The sparkling Pacific coast of southeastern Taiwan beats to a slow diurnal rhythm governed by the tides. Few Taiwanese make the five-hour train or car journey down from Taipei, and those who do often head for the islands reachable by ferry from Taitung, the area’s transport hub. The pristine plains north of the city, caught between the ocean and the eastern flanks of Taiwan’s Coastal Mountain Range, are gloriously unpeopled.
The region’s isolation has kept its black sands cleaner than the northeast’s often plastic-blighted littoral, and the beaches are less crowded. Even over a national holiday, the scene set back from the highway resembles the rural Philippines more than conventional Taiwan. Cows wander untended fields. Fishermen adorn rocky outcrops. Families reunite on patios, barbecuing ribs and sharing around mijiu (rice spirits), along with a bag or three of betel nuts. You’ll be lucky to escape with just a shot or two if, like me, you get lost and accept help in return for a few minutes joining in the fun.
In winter, visitors are mostly surf-seeking Japanese, pack-bearing cyclists circumnavigating the island, and a slow drip of foreigners seeking artistic or musical inspiration in and around the town of Dulan. Summer sees heavier domestic traffic, but nothing like Hualien and Taroko Gorge, where coaches pass with metronomic regularity – a glimpse of our self-driving future, perhaps.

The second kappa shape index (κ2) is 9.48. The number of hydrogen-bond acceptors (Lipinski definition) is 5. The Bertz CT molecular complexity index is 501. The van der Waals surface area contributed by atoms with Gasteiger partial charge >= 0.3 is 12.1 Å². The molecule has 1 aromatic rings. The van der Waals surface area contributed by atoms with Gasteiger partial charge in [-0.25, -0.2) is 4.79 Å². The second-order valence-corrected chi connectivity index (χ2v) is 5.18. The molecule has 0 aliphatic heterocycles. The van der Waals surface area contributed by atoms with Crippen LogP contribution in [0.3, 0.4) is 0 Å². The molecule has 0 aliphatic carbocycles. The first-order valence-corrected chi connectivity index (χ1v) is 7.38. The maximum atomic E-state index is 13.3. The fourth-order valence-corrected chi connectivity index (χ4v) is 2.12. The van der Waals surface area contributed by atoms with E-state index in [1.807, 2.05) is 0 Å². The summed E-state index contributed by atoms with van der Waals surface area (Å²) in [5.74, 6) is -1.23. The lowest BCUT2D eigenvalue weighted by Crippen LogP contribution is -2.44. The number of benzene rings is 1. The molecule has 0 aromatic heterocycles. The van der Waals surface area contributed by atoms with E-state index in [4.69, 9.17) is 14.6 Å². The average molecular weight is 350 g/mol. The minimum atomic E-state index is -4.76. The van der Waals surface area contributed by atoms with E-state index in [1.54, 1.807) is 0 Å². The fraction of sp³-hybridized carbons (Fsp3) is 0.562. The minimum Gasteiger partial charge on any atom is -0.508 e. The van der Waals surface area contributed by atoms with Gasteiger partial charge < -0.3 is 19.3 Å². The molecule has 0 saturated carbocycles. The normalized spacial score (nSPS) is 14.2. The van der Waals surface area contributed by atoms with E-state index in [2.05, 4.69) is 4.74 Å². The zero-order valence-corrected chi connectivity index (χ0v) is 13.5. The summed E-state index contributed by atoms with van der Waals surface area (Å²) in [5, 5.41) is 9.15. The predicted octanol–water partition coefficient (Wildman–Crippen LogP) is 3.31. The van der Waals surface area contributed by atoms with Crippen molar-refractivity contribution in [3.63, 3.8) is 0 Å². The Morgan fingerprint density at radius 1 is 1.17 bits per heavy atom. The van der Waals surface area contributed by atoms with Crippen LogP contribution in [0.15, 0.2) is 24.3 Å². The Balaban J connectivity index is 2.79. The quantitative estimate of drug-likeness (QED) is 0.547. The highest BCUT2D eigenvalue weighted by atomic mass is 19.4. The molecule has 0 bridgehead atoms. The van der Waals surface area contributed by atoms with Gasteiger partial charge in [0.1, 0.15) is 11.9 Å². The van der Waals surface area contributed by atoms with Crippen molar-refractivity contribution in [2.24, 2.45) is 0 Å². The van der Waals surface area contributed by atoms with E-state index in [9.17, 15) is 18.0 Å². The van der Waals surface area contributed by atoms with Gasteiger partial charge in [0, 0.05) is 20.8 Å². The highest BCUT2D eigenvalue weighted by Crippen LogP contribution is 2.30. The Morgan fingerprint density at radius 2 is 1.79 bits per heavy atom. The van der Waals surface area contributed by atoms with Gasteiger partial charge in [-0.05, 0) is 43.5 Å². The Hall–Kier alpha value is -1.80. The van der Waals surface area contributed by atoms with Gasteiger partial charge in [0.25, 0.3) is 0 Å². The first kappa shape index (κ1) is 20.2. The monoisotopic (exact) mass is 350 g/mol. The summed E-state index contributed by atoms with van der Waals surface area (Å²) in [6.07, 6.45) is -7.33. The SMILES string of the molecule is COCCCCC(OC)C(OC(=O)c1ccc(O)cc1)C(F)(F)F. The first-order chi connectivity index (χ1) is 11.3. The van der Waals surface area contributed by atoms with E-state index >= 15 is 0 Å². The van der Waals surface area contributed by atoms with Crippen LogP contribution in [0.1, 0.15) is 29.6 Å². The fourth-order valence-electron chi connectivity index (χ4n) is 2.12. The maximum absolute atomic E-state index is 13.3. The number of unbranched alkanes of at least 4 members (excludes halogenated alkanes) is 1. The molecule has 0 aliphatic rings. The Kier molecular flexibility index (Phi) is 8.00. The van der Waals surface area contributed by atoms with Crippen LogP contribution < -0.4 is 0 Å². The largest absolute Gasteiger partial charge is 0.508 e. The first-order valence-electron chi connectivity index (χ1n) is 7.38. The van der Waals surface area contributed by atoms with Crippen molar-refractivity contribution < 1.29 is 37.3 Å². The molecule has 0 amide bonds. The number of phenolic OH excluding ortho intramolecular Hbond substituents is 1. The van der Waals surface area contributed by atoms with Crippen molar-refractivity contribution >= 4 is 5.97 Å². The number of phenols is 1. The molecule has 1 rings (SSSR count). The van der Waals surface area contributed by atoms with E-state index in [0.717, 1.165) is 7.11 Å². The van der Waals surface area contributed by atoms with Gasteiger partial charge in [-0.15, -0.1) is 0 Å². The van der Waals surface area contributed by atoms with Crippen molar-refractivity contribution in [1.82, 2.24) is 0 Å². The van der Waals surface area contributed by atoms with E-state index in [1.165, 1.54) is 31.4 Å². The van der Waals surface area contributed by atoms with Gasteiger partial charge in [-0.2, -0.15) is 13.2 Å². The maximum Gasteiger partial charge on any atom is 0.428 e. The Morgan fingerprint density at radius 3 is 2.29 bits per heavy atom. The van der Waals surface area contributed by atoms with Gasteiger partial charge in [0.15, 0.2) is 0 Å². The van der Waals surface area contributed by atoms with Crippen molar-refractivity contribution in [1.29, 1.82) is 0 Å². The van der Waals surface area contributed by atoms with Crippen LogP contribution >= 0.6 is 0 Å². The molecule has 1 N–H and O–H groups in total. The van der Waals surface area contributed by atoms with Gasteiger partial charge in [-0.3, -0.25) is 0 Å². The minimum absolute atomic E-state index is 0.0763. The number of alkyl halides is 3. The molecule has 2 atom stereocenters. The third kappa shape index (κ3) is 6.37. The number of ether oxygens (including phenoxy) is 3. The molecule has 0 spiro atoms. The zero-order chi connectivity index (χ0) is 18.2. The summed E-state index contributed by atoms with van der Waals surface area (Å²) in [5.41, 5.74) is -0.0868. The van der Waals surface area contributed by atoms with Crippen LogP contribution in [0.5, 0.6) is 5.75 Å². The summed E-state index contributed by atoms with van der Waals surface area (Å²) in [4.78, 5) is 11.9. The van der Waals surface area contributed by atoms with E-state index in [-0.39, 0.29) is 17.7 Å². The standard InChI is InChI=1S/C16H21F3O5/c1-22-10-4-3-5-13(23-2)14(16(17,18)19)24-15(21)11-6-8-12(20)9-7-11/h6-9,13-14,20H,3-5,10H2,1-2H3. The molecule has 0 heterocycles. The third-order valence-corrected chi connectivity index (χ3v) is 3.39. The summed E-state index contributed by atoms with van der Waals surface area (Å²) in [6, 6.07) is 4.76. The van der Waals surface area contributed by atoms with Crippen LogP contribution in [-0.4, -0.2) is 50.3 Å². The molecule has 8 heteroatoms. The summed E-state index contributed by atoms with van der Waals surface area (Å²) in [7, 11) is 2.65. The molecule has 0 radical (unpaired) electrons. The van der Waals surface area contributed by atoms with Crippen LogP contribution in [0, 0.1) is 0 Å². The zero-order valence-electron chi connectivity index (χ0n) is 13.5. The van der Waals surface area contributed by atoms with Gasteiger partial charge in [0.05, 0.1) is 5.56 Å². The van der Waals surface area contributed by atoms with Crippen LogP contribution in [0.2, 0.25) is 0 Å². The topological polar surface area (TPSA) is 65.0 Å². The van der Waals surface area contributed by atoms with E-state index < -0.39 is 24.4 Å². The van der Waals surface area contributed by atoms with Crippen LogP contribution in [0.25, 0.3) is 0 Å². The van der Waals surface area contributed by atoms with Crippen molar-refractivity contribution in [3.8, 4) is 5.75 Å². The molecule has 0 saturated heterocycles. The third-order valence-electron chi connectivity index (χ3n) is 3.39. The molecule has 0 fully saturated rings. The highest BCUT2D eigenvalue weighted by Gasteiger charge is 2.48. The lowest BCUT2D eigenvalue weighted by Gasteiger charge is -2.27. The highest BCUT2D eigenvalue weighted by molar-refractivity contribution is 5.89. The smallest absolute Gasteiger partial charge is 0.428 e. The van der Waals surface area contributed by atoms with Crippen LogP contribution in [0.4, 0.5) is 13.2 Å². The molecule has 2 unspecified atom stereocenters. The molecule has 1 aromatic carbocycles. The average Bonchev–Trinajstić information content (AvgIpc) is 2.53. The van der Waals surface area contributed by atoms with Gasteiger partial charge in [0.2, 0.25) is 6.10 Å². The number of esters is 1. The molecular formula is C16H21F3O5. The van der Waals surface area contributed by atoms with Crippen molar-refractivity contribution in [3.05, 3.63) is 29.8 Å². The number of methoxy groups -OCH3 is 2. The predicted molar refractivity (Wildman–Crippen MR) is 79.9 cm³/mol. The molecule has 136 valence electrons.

Dulan, which in Taiwanese dialect unfortunate sounds like “poke the penis,” draws mixed opinions. Some herald it as an artistic escape and others as a gathering point for deadbeats.
Either view is tenable if you’re only dropping in (or out) for a day or two. Find the Dulan Sugar Factory to get a handle on artistic and musical events – you’ll notice a strong indigenous Taiwanese aspect to the work. The aboriginals here are a mix of the Amis, Bunan, Paiwan, and Puyama (who lend their name to the east coast express trains) tribes, and their influence remains strong up and down the valley. Hostels, bars and restaurants showcase their music, often easy listening, plaintive melodies over acoustic guitars.
Finding a nice place to stay over the holiday can be difficult, so we chose to camp, and quickly located a breathtaking spot on a headland directly south of the Sugar Factory. Dulan isn’t renowned for its culinary enterprise, but if you can find them, make a beeline for Anita’s taco truck, famous across the island for her own brand of Sichuan-pepper and Taiwanese-chili infused hot sauce. Tuck in to delicious pork with pineapple and salsa, and wash it down with equally tasty homemade Dulan Beer.
Settling down for the night we had the stars to ourselves, save a few cows and the iridescent glow of a couple of fishermen and their poles. The authorities highly encourage camping at a spot next to the police station, but having ignored this advice we were left unmolested to pass a wonderful night around the fire.